New York Jets’ fans finally got our wish! After six seasons with the Jets, Brian Schottenheimer is moving on.
Last night, I went to bed with the understanding that the Jacksonville Jaguars hired Mike Mularkey over Schottenheimer as their new head coach. This was disappointing because I thought we’d be stuck with Schotty for another season, or at least until someone else decided to take him off our hands. But with that contingency, I figured if anyone is remotely aware of the play calling decisions he made this past season, there was absolutely no way anyone would hire him, save for his dad, Marty Schottenheimer, who’s up for the Tampa Bay Buccaneers head coaching job.
But as it turns out, this decision was made before the season ended. Reports suggest, prior to the last game, Schottenheimer personally decided not to return next season. He recognized that in the six seasons he’d been with the Jets, there was no more left for him to accomplish. In fact, he was once looked upon as a young talented coach, but the past couple of seasons have done nothing but reverse the positive perception of someone with a career on the rise and tarnish his image. As a result, Schottenheimer made a game-changing decision we can all agree with, finally!
While it’s water under the bridge, I believe the timing of Schotty’s announcement contributed to the reason the Jets showed zero signs of cohesion in the final three games of the season. Schottenheimer’s head nor heart were in the game and it manifested itself in the horrible on field performance of the team. Although Rex Ryan attempted to put up a unified front by denying media reports that offensive coaches would be gutted, the truth has since been revealed as Schottenheimer also joins offensive line coach Bill Callahan, who was hired by the Dallas Cowboys, and wide receiver coach Henry Ellard as former Jets employees.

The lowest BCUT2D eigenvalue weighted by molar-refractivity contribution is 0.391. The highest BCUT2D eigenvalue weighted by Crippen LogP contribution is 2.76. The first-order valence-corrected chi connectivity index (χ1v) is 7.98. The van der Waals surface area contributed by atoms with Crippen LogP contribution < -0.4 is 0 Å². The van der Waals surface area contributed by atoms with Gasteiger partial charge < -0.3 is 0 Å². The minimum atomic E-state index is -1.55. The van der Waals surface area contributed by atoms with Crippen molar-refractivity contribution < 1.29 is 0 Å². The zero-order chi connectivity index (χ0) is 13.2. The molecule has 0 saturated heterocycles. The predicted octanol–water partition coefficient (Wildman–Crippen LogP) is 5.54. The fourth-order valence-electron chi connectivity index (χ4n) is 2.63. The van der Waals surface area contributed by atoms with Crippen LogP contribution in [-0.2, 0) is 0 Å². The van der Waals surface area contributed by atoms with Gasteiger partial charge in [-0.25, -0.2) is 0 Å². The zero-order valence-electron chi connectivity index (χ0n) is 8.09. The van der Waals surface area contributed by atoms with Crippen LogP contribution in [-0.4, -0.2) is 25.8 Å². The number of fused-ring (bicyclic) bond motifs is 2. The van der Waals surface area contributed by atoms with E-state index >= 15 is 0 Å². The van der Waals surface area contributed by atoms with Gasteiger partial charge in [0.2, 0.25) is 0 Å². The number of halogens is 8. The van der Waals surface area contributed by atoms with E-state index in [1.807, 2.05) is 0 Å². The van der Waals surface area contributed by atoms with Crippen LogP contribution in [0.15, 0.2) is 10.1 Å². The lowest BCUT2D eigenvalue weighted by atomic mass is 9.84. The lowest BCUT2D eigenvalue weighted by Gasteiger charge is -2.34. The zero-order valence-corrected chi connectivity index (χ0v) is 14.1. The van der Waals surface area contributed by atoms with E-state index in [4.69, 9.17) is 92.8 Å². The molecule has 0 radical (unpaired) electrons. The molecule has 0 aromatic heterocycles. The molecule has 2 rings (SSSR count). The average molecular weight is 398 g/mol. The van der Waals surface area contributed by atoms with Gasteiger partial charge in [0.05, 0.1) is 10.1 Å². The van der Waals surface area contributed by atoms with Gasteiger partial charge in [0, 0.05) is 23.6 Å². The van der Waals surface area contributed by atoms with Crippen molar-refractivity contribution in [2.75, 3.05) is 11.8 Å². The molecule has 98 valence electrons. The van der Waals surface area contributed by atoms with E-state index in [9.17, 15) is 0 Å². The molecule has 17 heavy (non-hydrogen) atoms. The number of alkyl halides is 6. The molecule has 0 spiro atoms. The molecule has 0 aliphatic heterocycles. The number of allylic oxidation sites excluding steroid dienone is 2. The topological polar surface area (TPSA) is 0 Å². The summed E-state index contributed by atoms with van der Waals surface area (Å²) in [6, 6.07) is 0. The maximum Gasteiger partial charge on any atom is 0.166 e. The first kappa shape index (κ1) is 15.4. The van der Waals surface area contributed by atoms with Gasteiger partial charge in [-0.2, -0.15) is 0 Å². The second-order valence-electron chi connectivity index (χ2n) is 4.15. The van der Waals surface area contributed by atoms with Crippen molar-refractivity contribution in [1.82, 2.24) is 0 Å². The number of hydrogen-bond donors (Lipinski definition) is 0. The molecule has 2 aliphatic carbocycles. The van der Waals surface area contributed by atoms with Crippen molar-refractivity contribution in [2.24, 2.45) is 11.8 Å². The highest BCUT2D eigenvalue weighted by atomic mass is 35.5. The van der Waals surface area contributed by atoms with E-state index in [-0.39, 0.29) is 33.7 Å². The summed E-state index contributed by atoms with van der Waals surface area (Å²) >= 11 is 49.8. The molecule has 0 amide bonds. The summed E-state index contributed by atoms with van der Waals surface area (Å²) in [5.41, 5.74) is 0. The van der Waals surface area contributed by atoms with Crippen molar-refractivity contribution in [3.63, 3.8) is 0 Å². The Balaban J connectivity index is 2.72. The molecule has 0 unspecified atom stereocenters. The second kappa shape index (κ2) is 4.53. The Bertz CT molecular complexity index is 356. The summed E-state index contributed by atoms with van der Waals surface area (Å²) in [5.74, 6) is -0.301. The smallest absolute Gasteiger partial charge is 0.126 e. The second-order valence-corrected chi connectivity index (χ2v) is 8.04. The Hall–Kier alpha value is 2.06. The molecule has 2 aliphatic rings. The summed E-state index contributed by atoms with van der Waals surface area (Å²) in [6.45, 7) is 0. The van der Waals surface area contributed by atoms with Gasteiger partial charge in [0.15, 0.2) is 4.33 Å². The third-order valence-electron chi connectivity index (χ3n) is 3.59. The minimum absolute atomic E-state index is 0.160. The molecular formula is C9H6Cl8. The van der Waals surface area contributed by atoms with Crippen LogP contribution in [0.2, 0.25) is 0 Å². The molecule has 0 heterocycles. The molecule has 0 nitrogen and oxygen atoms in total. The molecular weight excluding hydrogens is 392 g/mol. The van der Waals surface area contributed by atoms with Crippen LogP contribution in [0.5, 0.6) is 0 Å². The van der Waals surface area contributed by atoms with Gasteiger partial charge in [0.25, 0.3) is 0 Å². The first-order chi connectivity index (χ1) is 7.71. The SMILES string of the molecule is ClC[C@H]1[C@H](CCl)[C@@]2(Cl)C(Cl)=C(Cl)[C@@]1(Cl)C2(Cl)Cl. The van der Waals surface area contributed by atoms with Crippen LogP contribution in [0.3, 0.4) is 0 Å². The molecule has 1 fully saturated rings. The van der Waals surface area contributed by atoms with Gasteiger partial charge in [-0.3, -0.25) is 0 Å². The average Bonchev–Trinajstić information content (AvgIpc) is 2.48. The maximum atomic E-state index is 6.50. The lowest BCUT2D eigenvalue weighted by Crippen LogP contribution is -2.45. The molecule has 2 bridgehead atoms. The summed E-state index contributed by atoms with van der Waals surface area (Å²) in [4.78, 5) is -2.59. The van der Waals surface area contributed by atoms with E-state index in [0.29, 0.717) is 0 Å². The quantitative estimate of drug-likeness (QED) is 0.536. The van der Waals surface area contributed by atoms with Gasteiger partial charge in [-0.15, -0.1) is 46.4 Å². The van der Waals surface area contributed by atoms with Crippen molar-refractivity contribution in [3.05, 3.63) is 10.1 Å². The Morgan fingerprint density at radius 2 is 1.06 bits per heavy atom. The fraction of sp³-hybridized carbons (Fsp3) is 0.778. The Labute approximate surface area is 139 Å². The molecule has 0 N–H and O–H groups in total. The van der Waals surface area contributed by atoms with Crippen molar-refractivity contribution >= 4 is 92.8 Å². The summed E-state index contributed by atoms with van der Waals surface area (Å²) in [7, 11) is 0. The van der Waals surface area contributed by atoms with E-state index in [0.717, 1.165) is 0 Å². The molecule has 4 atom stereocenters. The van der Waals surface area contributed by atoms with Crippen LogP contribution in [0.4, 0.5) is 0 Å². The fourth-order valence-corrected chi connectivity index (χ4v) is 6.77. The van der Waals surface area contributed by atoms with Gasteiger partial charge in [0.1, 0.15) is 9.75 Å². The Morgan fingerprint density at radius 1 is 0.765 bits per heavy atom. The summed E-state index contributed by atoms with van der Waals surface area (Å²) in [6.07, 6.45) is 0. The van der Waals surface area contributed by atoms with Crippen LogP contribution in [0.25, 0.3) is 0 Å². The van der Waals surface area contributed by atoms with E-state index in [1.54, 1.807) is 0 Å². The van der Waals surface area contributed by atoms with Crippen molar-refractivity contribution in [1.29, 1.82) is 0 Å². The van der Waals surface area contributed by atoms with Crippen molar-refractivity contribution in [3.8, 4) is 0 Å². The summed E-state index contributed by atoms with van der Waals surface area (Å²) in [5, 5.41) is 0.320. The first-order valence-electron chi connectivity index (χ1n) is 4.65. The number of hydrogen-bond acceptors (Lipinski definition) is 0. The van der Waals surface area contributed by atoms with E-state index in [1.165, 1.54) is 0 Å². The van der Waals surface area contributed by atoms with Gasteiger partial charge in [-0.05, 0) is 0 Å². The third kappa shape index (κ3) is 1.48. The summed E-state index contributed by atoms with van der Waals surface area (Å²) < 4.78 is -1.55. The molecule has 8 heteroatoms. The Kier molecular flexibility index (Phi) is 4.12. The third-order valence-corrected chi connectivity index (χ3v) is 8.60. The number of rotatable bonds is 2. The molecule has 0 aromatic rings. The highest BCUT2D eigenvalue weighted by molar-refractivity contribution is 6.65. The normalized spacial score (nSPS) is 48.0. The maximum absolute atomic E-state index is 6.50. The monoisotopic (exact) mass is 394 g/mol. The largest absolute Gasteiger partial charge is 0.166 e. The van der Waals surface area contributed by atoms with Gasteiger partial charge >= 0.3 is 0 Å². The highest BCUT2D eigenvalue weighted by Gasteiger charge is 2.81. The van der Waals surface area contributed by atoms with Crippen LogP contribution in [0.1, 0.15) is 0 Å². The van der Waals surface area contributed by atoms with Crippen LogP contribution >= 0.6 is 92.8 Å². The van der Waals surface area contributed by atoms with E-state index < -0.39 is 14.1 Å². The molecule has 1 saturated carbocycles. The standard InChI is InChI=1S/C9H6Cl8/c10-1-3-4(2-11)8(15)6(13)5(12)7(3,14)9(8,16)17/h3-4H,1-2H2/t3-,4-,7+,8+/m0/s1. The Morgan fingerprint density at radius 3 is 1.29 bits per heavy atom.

Although the offensive line and wide receiver coaching positions remain vacant, reports indicate former Miami Dolphins head coach, Tony Sparano will replace Schottenheimer. Considering Sparano is a lot green in the play-calling area, it remains to be seen if the Jets are better off. However, Sparano is known for and respected as an offensive line/running coach, which is another area of improvement for the Jets. The team will absolutely benefit from his experience because the offensive line deteriorated before our very eyes over the course of the season.
So what can we expect from Sparano besides the obvious wildcat? The Jets will return to what’s worked in the past, focusing on the running game. Although he was fired, Sparano helped transform Reggie Bush form an injury prone under performing back to a stud who rushed for over 1,000 yards for the first time in his six-year career. Similarly, Shonn Greene also rushed for his first 1,000+ season, and with LaDainian Tomlinson leaning toward retirement, we’ll need to get someone who can get the same, if not more, mileage out of Greene and LT’s replacement. Sparano may be that guy.
Also, making the running game a priority will take pressure off of Sanchez. With Schottenheimer’s suspect play-calling aside, Sanchez was exposed for his inability to make fundamental decisions expected from a three-year NFL starting quarterback. Mentally, his brain cramped up mid-game which resulted in too many interceptions, sacks, wasted timeouts, fumbles and so on.
Having said that, the Jets are rumored to hire a quarterback coach to work with Mark Sanchez, because until he’s fixed, the offense will remain broken. The team has invested in Sanchez and have no intentions of going in a different direction, so the Jets must prioritize and guarantee he gets the help he needs. Under Schottenheimer, Sanchez regressed, big time, and it’s going to take a lot of physical and emotional coaching to regain Sanchez’s confidence.
Thankfully with the lockout behind us, the Jets (read: Sanchez) will benefit from OTAs and a full training camp, this off season. Unfortunately, Sanchez isnt the type of player that can be effective with on-the-job-training. This past season, Sanchez was surrounded by a completely different receiving corp and he never had a chance to develop chemistry with his new go to guys. That, and the shaky playcalling by Schotty set Sanchez back, in a major way.
So far the decision to hire Sparano indicates that Jets brass are not deaf nor blind to the problem areas of the team. I’m optimistic the Jets will continue to develop a coaching staff that addresses all of the major concerns of the team. But if this coaching experiment with Sparano and whomever else comes aboard doesn’t yield a return to the playoffs, the 2012 season could and should be the end of the Rex Ryan/Mark Sanchez era.
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